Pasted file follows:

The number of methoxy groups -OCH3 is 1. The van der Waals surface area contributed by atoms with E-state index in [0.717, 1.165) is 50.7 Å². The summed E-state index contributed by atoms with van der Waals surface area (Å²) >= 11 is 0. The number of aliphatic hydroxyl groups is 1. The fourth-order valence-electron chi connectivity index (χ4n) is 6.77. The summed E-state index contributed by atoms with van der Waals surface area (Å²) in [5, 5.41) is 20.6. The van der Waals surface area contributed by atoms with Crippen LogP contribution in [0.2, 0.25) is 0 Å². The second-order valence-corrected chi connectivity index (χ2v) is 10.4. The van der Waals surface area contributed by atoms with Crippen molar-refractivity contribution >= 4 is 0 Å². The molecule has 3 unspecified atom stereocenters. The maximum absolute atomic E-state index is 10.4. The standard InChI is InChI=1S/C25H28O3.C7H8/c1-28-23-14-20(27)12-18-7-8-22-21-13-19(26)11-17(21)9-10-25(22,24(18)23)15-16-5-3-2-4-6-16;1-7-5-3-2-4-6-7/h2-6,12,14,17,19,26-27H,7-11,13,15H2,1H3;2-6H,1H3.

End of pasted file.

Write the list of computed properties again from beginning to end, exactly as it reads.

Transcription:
The number of methoxy groups -OCH3 is 1. The van der Waals surface area contributed by atoms with E-state index in [0.717, 1.165) is 50.7 Å². The summed E-state index contributed by atoms with van der Waals surface area (Å²) >= 11 is 0. The number of aliphatic hydroxyl groups is 1. The fourth-order valence-electron chi connectivity index (χ4n) is 6.77. The summed E-state index contributed by atoms with van der Waals surface area (Å²) in [5, 5.41) is 20.6. The van der Waals surface area contributed by atoms with Crippen LogP contribution in [0.2, 0.25) is 0 Å². The second-order valence-corrected chi connectivity index (χ2v) is 10.4. The van der Waals surface area contributed by atoms with Crippen molar-refractivity contribution >= 4 is 0 Å². The molecule has 3 unspecified atom stereocenters. The maximum absolute atomic E-state index is 10.4. The standard InChI is InChI=1S/C25H28O3.C7H8/c1-28-23-14-20(27)12-18-7-8-22-21-13-19(26)11-17(21)9-10-25(22,24(18)23)15-16-5-3-2-4-6-16;1-7-5-3-2-4-6-7/h2-6,12,14,17,19,26-27H,7-11,13,15H2,1H3;2-6H,1H3.